Fire Extinguisher Types (extinguishing agents)
There are eight different extinguishing agents used in fire extinguishers. They consist of ABC Dry Chemical, BC Dry Chemical, Dry Powder, Water, Foam, Wet Chemical, Halogenated, and Carbon Dioxide. As shown below, each of these agents apply to one or more of the fire classes mentioned above.
A
B
C
D
K
ABC Dry Chemical - Works on class A, B, and C fires (Multipurpose).
Class A Symbol
Class B Symbol
Class C Symbol
BC Dry Chemical - Works on class B and C fires.
Class BSymbol
Class C Symbol
Carbon Dioxide - Works on class B and C fires.
Class B Symbol Class C Symbol
Water - Works on class A fires.
Class A Symbol
Foam - Works on class A and B fires.
Class A Symbol Class B Symbol
Halogenated* - Works on class A, B, and C fires.
Class A Symbol Class B Symbol Class C Symbol
Dry Powder - Works on class D fires.
Class D Symbol
Wet Chemical - Works on class K fires.
Class K Symbol
A
B
C
D
K

* Halogenated extinguishers are recommended for use around sensitive electrical equipment due to the fact that they will not leave a possibly damaging residue on the equipment as will other extinguishing agents.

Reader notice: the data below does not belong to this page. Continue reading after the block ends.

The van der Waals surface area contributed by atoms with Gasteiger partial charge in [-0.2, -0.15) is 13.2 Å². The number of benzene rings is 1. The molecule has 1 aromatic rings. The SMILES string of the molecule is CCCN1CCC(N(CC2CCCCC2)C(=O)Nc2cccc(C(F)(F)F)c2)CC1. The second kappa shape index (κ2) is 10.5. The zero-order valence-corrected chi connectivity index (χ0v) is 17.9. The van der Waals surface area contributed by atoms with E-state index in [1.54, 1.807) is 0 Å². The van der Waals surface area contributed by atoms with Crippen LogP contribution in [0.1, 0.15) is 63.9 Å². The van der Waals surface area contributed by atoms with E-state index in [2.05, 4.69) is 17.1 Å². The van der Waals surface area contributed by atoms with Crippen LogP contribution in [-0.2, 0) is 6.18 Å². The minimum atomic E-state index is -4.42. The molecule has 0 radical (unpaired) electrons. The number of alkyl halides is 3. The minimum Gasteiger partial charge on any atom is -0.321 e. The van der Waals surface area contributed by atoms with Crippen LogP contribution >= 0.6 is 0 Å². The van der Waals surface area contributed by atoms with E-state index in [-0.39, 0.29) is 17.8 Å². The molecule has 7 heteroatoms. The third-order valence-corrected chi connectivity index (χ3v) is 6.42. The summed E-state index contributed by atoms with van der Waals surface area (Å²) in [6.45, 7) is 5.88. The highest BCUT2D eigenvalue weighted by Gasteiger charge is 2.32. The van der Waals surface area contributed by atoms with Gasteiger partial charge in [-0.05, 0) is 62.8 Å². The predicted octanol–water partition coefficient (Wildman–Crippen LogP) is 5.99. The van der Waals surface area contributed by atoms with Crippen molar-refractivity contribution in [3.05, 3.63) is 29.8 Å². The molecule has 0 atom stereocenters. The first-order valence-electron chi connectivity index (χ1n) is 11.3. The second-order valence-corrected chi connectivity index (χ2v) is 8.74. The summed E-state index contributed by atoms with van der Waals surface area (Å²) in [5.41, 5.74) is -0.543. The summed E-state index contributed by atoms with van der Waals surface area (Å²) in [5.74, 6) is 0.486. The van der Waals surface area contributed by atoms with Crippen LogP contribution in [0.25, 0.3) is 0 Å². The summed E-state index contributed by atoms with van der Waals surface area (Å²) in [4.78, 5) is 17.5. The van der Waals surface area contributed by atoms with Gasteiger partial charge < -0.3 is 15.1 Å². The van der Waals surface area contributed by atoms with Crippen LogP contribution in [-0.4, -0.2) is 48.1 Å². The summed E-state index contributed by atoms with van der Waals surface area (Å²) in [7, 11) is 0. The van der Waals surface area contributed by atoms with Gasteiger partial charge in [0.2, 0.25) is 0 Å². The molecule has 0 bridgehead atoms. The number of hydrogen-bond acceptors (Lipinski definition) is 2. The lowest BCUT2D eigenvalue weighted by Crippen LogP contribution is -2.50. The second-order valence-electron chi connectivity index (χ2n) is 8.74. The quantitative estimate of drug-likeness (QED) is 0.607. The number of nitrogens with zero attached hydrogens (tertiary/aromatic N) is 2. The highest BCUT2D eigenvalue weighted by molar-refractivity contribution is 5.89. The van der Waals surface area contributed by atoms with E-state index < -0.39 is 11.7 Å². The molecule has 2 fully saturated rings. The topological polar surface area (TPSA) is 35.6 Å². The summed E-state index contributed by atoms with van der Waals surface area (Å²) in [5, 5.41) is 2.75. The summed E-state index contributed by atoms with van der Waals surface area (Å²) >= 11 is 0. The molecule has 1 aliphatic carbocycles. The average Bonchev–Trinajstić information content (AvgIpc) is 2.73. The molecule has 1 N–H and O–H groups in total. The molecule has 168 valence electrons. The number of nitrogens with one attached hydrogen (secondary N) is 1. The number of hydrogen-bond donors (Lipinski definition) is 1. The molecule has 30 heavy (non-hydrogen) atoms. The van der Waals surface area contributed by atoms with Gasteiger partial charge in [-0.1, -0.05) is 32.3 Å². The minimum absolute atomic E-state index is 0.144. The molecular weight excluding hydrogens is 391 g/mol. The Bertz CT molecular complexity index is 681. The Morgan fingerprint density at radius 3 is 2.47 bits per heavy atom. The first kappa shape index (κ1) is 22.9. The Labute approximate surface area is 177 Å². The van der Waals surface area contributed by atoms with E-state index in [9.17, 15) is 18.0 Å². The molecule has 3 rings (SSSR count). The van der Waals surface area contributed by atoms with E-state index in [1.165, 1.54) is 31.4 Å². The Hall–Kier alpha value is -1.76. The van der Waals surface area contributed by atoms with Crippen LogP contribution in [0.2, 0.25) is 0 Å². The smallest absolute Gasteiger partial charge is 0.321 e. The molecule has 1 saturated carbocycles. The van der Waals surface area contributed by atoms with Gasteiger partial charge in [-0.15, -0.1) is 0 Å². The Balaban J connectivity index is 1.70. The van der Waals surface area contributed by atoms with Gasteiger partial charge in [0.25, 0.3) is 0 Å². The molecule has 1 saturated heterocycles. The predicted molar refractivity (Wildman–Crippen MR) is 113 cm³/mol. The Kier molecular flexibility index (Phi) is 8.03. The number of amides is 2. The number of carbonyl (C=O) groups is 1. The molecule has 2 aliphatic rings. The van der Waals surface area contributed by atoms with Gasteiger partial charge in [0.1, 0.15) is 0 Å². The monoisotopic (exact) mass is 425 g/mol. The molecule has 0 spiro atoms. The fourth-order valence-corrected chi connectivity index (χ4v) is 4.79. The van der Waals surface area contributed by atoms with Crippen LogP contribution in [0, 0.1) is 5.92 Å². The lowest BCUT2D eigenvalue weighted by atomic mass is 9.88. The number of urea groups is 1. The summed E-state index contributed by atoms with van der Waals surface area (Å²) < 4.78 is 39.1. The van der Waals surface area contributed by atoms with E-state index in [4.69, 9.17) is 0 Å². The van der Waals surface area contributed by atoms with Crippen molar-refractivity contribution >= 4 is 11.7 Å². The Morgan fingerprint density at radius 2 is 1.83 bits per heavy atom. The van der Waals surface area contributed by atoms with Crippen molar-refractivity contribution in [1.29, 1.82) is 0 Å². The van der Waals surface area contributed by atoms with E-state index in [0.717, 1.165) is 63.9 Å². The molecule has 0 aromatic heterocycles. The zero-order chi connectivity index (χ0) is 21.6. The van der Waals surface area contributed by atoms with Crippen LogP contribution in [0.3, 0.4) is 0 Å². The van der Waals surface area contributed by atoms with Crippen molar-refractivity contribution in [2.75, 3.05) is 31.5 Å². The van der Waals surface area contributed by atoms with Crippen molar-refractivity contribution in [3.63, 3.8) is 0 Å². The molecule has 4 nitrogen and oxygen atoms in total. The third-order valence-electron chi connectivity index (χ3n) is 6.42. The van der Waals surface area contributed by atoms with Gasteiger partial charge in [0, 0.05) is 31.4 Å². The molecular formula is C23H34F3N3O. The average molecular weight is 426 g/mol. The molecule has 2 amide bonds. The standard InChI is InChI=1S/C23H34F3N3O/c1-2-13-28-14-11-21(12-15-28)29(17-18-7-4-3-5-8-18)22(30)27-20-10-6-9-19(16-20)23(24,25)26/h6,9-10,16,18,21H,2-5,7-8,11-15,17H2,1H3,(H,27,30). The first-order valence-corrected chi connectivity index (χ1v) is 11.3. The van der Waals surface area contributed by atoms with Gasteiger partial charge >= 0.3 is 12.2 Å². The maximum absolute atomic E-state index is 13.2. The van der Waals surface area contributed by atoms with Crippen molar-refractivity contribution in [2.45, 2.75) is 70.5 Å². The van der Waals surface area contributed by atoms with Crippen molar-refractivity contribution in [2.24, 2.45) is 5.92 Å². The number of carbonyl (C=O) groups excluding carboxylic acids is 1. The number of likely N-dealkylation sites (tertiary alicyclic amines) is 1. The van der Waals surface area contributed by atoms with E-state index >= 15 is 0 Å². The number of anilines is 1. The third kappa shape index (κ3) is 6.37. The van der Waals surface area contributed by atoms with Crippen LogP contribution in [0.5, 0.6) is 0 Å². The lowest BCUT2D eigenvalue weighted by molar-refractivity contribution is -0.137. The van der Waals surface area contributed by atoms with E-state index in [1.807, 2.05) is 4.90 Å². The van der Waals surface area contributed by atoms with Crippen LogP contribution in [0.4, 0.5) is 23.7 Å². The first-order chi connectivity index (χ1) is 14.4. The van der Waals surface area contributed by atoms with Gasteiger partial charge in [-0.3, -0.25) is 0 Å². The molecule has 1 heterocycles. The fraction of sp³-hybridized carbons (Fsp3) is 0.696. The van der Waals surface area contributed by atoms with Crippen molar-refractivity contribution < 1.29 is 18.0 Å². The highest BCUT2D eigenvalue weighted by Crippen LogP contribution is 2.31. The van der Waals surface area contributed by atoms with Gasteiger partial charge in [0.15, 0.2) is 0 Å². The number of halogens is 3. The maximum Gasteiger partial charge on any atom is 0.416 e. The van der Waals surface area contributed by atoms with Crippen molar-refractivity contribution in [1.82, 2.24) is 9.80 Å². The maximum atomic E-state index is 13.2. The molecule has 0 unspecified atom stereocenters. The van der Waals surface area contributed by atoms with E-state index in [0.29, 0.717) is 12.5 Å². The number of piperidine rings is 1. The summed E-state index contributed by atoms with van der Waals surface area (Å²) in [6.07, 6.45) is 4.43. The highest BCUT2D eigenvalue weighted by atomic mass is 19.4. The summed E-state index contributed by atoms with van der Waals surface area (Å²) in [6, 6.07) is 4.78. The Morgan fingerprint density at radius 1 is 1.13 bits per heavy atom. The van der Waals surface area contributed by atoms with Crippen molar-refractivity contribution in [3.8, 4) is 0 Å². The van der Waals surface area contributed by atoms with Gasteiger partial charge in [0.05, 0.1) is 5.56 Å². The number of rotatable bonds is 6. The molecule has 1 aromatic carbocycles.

Fire Extinguisher Recommendations

The following common types and sizes of fire extinguishers will handle the majority of fire risks found in most commercial, industrial and home environments.

 

Photo - Extinguishers Multipurpose Dry Chemical ABC Extinguisher - Minimum Size (5 lbs.)
Class A SymbolClass B SymbolClass C Symbol

Multipurpose dry chemical extinguishers will handle most types of fires that occur in your home. They come in a variety of common sizes from 1 1/2 lbs. to 20 lbs. Generally we recommend a 5 lb. extinguisher for home use. It’s big enough to put out most small fires and not to heavy enough to be awkward.